Kastel thinks it has the answer with a Kickstarter project to fund a new line of functional, good looking bags for your gear, soon to be available in three savvy material choices, including leather and blue and grey linen.
No one but actual, honest-to-God bicycle messengers had the authority to wield a Timbuk2 messenger bag. If you were an iron-assed hard case living life on a bike, you’d probably earned the right; though you might still have found yourself the target of diluted messenger disgust.
That was the pervading vibe 15 years ago when I bought my first Timbuk2 bag, a Bolo (back then, each size had a name; the Bolo was the large version). Make no mistake, these were Messenger Bags: simple, voluminous, virtually indestructible black holes, able to swallow an inordinate amount of awkwardly dimensioned deliverables, specially stabilized for use on the bike exclusively. The only grudging nods to civility were a couple of pockets sown onto the outside of the bag and an optional padded shoulder strap.
And apart from a few minor changes, it’s stayed that way. Like the coelacanth, the Classic Messenger has remained a living fossil, unchanged, while other Timbuk2 species have evolved and developed around it. Until now.
Curious (and completely unresearched) fact: Bike geeks are often photography nerds, too. And so it makes perfect sense that Chrome — the messenger bag company — should put out a camera bag. So if you have been looking for an overprotective, heavy camera backpack with a U-Lock holster, the Niko Camera Pack could be for you.
This is my favorite bag. I have many (too many) bags, but this is the best. I doesn’t have any fancy features. It has no padding, and there’s no way to lock it securely shut. But unless I have a special task requiring a special bag, it’s the one I always grab. I’m so used to it that every piece of junk I carry with me has its place inside.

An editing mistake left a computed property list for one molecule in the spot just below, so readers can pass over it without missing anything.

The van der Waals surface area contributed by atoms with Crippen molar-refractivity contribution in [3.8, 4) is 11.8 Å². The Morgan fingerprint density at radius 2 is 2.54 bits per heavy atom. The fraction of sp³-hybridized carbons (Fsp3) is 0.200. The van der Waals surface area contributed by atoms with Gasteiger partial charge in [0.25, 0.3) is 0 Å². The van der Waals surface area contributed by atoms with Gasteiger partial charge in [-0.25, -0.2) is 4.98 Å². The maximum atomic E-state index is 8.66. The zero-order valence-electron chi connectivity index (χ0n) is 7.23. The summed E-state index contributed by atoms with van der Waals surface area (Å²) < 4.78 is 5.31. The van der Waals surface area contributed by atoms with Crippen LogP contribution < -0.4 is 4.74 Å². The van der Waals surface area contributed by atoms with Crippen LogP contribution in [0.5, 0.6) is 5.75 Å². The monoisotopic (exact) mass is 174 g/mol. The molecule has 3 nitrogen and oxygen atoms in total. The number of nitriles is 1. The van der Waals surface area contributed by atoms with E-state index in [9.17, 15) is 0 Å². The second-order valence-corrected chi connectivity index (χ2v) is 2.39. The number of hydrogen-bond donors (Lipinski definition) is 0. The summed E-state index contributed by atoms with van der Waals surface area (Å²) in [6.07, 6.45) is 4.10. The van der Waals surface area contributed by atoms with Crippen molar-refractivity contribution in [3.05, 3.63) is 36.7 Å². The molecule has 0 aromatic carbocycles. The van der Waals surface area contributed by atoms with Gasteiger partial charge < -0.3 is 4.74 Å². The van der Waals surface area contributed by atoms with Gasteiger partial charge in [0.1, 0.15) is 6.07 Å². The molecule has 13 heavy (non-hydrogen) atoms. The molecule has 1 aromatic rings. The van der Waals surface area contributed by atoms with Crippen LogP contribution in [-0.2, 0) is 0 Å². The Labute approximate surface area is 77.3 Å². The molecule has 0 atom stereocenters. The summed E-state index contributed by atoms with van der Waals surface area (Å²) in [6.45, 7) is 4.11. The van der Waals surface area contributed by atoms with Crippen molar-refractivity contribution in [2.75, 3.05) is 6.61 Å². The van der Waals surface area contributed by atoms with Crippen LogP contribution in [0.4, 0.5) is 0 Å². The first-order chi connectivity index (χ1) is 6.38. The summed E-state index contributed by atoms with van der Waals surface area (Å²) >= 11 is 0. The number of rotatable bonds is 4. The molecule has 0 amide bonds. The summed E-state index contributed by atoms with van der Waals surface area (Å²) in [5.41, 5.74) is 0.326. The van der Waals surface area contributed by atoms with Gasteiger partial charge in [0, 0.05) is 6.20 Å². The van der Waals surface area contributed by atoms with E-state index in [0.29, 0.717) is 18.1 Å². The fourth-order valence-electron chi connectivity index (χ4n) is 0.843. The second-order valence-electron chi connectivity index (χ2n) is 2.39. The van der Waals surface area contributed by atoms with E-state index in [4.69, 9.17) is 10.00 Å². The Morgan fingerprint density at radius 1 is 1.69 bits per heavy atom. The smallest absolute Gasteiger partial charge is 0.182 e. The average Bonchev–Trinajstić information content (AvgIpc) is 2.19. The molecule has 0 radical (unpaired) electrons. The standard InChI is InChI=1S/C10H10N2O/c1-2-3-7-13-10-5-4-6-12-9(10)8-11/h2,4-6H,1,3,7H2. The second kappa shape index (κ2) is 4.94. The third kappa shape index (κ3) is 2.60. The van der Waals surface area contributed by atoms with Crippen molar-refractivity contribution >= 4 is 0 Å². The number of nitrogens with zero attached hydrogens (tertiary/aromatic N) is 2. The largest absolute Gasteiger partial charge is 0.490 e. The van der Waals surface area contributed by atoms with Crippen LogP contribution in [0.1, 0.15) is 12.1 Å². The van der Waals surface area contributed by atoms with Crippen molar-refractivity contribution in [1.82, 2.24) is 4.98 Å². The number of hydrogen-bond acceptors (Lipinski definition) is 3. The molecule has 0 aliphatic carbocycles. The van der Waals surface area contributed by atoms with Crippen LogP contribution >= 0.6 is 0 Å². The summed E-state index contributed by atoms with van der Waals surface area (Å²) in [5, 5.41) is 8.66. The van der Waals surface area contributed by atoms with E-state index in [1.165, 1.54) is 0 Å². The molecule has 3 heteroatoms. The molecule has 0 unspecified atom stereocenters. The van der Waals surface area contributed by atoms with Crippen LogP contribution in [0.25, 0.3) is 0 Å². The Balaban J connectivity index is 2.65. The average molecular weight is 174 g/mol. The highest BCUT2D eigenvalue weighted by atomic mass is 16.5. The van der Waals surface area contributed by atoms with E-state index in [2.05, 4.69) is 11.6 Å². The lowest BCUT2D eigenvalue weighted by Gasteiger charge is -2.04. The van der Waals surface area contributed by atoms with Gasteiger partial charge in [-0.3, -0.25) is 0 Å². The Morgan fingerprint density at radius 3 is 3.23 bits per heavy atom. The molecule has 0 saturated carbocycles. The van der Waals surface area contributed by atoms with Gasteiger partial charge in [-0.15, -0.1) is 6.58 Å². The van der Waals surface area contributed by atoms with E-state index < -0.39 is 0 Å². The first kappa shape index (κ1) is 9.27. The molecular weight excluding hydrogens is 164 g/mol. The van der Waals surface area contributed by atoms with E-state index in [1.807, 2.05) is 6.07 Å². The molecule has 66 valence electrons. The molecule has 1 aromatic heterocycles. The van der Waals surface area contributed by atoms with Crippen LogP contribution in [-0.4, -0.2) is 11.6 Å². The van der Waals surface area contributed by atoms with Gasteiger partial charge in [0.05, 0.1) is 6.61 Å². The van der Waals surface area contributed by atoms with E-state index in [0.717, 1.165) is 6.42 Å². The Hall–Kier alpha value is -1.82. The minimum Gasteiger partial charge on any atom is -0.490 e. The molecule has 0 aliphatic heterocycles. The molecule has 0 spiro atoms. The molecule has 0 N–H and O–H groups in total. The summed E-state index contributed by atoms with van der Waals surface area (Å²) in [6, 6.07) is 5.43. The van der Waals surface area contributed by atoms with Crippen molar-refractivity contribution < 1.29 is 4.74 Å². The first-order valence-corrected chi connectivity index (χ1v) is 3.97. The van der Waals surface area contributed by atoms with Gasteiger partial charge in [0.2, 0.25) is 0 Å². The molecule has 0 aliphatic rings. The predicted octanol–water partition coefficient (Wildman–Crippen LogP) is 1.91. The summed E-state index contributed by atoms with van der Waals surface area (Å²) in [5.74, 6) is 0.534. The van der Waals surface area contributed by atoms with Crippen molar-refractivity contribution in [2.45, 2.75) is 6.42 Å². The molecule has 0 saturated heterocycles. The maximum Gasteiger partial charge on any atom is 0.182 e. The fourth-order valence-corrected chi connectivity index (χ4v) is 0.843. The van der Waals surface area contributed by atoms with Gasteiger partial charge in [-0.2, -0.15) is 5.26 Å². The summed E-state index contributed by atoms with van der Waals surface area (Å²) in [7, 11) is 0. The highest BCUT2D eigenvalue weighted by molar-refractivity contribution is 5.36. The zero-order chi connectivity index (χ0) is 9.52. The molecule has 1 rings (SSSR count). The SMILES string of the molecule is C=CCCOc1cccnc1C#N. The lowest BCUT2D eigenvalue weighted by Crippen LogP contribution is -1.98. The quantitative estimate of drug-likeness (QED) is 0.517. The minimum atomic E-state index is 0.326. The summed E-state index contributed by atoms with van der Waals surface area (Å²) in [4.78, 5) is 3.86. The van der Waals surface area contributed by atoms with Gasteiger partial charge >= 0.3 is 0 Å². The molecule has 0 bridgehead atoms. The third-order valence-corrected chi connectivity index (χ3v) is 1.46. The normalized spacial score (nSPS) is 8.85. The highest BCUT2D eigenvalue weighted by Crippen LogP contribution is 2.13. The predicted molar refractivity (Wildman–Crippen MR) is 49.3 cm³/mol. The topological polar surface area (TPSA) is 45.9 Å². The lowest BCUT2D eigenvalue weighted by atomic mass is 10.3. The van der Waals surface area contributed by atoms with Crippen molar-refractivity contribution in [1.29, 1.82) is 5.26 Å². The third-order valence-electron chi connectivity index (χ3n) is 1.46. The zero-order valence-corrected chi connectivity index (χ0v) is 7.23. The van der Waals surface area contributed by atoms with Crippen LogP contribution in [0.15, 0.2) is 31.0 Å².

And even after more than a year of solid use, it’s as good as new. The bag is the Zero Messenger from Rickshaw, and here’s why it’s so good:
I’ve had the pleasure of using the HEX 13-inch Recon Messenger Bag ($80) for the last couple of weeks. We at Cult of Mac love bags, and I was excited to try such a good-looking messenger bag for my MacBook.
The HEX Recon differs from many bags in its class by offering a pouch specifically designed for holding and offering quick access to an iPad. With it’s top-notch build quality and minimal design, the Recon bag is an attractive option for everyday use.
SAN FRANCISCO, MACWORLD / IWORLD 2012 — It’s one thing to have your favourite photos sitting on your iPhone or iPad, giving you the chance to show off your kids or places you’ve been with others quickly and easily. Snaptotes is taking that one step further — by letting you put them on the cases and bags that you keep your devices in.
Snaptotes has a small booth at Macworld/iWorld 2012, but they made an instant impression with me when I saw the photos of kids making up part of their display. I’m on the road and I miss my kids, so I decided to check out what they had to offer.